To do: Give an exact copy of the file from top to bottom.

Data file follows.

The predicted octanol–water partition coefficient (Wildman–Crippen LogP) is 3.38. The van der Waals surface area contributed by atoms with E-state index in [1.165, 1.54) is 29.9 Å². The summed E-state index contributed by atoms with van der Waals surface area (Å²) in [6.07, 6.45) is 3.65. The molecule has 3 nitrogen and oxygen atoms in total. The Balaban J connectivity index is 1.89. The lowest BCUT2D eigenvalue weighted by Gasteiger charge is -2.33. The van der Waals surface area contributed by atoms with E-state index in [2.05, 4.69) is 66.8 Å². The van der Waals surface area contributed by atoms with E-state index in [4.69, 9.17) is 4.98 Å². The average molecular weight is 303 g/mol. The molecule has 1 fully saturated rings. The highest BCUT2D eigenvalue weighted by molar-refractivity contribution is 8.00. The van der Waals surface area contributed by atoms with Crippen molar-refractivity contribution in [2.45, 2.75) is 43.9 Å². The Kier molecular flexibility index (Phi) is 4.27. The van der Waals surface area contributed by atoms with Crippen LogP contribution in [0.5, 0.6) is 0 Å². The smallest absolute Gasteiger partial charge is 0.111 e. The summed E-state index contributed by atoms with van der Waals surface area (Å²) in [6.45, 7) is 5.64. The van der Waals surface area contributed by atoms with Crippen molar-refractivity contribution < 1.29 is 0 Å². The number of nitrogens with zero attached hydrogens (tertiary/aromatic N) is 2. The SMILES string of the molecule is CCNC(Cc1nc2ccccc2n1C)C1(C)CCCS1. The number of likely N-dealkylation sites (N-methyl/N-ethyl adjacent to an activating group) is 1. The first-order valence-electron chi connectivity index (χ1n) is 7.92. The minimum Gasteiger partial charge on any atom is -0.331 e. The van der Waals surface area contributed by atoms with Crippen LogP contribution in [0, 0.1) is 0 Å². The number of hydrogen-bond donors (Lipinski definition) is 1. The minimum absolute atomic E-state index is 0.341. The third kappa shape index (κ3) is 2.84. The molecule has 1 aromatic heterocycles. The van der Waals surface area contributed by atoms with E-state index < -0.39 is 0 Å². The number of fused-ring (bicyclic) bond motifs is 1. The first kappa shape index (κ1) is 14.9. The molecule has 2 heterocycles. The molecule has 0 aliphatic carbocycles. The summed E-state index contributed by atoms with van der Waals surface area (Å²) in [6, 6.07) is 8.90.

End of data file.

The predicted octanol–water partition coefficient (Wildman–Crippen LogP) is 3.38. The van der Waals surface area contributed by atoms with E-state index in [1.165, 1.54) is 29.9 Å². The summed E-state index contributed by atoms with van der Waals surface area (Å²) in [6.07, 6.45) is 3.65. The molecule has 3 nitrogen and oxygen atoms in total. The Balaban J connectivity index is 1.89. The lowest BCUT2D eigenvalue weighted by Gasteiger charge is -2.33. The van der Waals surface area contributed by atoms with E-state index in [2.05, 4.69) is 66.8 Å². The van der Waals surface area contributed by atoms with E-state index in [4.69, 9.17) is 4.98 Å². The average molecular weight is 303 g/mol. The molecule has 1 fully saturated rings. The highest BCUT2D eigenvalue weighted by molar-refractivity contribution is 8.00. The van der Waals surface area contributed by atoms with Crippen molar-refractivity contribution in [2.45, 2.75) is 43.9 Å². The Kier molecular flexibility index (Phi) is 4.27. The van der Waals surface area contributed by atoms with Crippen LogP contribution in [0.5, 0.6) is 0 Å². The smallest absolute Gasteiger partial charge is 0.111 e. The summed E-state index contributed by atoms with van der Waals surface area (Å²) in [6.45, 7) is 5.64. The van der Waals surface area contributed by atoms with Crippen molar-refractivity contribution < 1.29 is 0 Å². The number of nitrogens with zero attached hydrogens (tertiary/aromatic N) is 2. The SMILES string of the molecule is CCNC(Cc1nc2ccccc2n1C)C1(C)CCCS1. The number of likely N-dealkylation sites (N-methyl/N-ethyl adjacent to an activating group) is 1. The first-order valence-electron chi connectivity index (χ1n) is 7.92. The minimum Gasteiger partial charge on any atom is -0.331 e. The van der Waals surface area contributed by atoms with Crippen LogP contribution in [0, 0.1) is 0 Å². The number of hydrogen-bond donors (Lipinski definition) is 1. The minimum absolute atomic E-state index is 0.341. The third kappa shape index (κ3) is 2.84. The molecule has 1 aromatic heterocycles. The van der Waals surface area contributed by atoms with E-state index < -0.39 is 0 Å². The number of fused-ring (bicyclic) bond motifs is 1. The first kappa shape index (κ1) is 14.9. The molecule has 2 heterocycles. The molecule has 0 aliphatic carbocycles. The summed E-state index contributed by atoms with van der Waals surface area (Å²) in [6, 6.07) is 8.90.